Late-year surge at Tacoma, Seattle ports reveals tariff fears
Here is some stuff I know, the “let’s clear out the leftovers to make room for our next holiday binge” edition:
The ports of Tacoma and Seattle are having a late-year surge. For the first 10 months of the year, combined statistics show, total container volumes are up just 1.3 percent. But for October alone, container traffic was up 9.9 percent from the same month a year ago.
That could be a positive indicator about the health of the world economy, which would be reassuring news given some of the recent cautions and warnings about a slowdown.
It’s more likely, though, that the surge is driven by importers racing to beat the next round of tariffs and retaliatory duties to be imposed by the United States.
A telling statistic is that import container volumes at the ports were up 20.7 percent in October compared to a year ago (using same-month comparisons gets around seasonal swings caused by building holiday-sales inventory).
The ports themselves acknowledge what’s going on.
“As we approach January, the uncertainty of the tariffs is driving our import customers to reexamine their supply chains and explore new strategies,” said Tong Zhu, chief commercial officer and chief strategy officer for the Northwest Seaport Alliance.
Port volumes are always at the mercy of trade policies, so the heightened volatility and uncertainty in trade relations (are we making nice with the Chinese today or are we back to being mad at them?) means prospects for the regional ports in 2019 are likely to be both volatile and uncertain. Trade peace could break out tomorrow, and the tariffs could be scrapped; that can be good, bad and both. And if the international squabbles continue? The same.
For all of that uncertainty, the ports are moving ahead with projects. Commissioners from the two ports have approved a measure authorizing the chief executive to prepare a lease, bidding documents and a request for construction funds for improvements to Seattle’s Terminal 5 to allow it to handle the biggest ships.
That’s not much of a surprise. The ports have long been leaning toward the T-5 project. Meanwhile, facilities in Tacoma are getting upgrades to handle much larger container ships.
Here, though, are the “remains to be seen” questions. First, where’s the traffic for these facilities going to come from? The shipping industry is going through a prolonged shake-out period.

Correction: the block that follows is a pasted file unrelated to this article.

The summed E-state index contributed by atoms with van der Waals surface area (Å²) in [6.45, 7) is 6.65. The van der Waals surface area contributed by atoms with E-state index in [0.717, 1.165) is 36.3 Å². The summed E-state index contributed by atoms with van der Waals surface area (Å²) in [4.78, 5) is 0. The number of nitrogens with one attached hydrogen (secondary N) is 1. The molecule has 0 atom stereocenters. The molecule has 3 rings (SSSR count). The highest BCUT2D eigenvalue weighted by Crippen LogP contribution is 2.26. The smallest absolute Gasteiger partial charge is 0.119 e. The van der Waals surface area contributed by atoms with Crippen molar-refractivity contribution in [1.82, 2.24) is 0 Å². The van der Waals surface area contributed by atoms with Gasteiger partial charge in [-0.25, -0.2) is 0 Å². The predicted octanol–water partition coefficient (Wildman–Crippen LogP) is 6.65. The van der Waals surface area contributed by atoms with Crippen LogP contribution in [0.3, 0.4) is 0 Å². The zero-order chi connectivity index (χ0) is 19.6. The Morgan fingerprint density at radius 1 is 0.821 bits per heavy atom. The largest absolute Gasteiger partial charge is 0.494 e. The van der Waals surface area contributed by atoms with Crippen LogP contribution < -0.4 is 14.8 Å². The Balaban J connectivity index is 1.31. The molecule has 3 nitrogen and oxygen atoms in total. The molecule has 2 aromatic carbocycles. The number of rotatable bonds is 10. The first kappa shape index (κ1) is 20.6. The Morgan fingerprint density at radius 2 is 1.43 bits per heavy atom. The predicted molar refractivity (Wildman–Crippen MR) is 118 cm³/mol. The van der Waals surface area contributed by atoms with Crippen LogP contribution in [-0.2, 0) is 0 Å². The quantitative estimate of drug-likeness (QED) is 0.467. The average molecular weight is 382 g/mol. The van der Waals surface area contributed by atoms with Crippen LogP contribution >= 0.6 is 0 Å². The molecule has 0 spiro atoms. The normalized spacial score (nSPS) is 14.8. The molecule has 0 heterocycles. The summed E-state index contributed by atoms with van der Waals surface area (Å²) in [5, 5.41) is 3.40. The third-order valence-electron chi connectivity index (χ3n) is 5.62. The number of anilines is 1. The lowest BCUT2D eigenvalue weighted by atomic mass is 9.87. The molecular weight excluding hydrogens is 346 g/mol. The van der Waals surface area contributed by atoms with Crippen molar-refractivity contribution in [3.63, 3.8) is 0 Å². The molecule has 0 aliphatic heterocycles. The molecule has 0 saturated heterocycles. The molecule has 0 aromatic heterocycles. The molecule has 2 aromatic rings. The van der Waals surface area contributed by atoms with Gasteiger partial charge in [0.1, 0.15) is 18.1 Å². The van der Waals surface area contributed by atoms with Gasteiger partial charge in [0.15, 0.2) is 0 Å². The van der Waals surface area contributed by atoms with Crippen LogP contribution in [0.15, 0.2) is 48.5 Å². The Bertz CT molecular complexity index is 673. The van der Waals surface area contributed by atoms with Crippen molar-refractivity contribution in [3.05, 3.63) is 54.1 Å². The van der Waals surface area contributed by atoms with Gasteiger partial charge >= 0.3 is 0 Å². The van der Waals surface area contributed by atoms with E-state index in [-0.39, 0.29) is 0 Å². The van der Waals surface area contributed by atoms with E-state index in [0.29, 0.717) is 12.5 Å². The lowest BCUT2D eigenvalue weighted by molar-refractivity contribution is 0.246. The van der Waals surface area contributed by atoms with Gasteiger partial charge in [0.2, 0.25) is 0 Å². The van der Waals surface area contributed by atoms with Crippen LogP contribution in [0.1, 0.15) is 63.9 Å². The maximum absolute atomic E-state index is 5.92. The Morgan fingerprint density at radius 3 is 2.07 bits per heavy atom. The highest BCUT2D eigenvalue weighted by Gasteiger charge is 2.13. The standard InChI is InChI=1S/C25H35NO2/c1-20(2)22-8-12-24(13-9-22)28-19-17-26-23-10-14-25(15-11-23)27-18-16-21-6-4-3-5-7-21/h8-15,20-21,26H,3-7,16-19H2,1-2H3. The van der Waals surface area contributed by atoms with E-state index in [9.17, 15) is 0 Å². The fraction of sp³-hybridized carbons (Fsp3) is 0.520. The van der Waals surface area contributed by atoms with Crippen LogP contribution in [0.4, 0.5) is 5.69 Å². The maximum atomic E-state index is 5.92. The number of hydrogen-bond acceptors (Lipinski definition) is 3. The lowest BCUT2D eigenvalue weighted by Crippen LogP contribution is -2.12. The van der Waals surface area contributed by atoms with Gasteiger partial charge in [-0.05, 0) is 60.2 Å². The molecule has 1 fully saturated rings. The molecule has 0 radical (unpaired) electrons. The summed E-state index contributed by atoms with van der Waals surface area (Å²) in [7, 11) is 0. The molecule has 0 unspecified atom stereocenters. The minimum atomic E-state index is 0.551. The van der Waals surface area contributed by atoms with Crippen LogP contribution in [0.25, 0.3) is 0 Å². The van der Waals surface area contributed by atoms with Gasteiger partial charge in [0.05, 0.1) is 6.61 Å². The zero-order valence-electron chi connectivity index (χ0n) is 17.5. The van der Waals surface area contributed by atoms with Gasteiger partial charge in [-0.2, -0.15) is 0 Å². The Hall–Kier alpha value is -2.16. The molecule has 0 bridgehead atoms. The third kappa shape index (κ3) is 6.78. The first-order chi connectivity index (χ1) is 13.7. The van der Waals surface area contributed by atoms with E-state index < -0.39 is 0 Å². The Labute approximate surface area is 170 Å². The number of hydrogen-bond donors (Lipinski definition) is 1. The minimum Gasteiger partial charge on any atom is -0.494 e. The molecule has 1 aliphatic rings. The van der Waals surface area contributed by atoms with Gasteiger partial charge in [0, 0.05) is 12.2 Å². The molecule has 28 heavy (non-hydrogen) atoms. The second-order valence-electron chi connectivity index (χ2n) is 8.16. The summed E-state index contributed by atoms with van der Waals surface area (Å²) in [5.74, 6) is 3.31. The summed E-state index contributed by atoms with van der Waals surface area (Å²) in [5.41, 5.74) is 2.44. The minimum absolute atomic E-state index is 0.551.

As noted by the alliance’s draft budget, “The global container shipping industry continues to struggle with imbalance in the supply and demand of vessel capacity,” with mergers, consolidation and even a few failures resulting from weak freight rates. “Carrier financials remain dismal.”
The alliance also says it’s in final negotiations with a potential tenant for T-5. That could mean a carrier already calling here or a new shipping line calling here either by adding a stop to existing routes, establishing new routes or relocating operations from another port. If the shipping industry’s condition is really that dire, that’s going to make competition between the ports here and elsewhere and negotiations between ports and the carriers even more contentious.
Those dismal financials won’t be helped if China’s contraction proves to be real, if the trade fights persist or if companies reshore or near-shore production to get out of the way of those disputes.
Meanwhile, one of the promises made when the alliance was set up was to make more efficient use of the port assets that are here, thus avoiding pouring money into duplicative, underused facilities. The ports have indicated which terminals they’re investing in. For 2019 it will be interesting to watch whether any are deemed surplus and removed from service, sold or redeployed for other uses.
For all the bellyaching Seattle does about the horrible burdens of having too many rich people and big companies around, it should count itself fortunate to have them. Look no further than the announcement that Tacoma’s First Night celebration will be scrubbed for 2019 because of money shortage.
Seattle is a larger city than Tacoma in population; it’s a much larger city in terms of the pool of companies that can be tapped to fund events and facilities as well as the decision-makers who can write checks to finance them. For Tacoma, the requests tend to fall on the same few companies and people.
Seattle doesn’t get everything it wants. Sponsors come and go and events do the same (including one of the city’s two big Fourth of July fireworks shows). There have even been instances in which the city decided there was a bright shiny bauble even it couldn’t afford as happened when it stopped a bid for the Olympics.
Tacoma is not bereft of anything fun to see or do. But until it beefs up its portfolio of companies large and successful enough to provide meaningful financial support to multiple activities, finding the cash to sustain what the city has, never mind adding more, will always be a struggle.
The 1,200-foot Thalassa Axia, believed to be the largest ship ever to dock at the Port of Tacoma, arrives in Commencement Bay on Nov. 1, 2018. The ship is more than twice the length of the TacomaDome.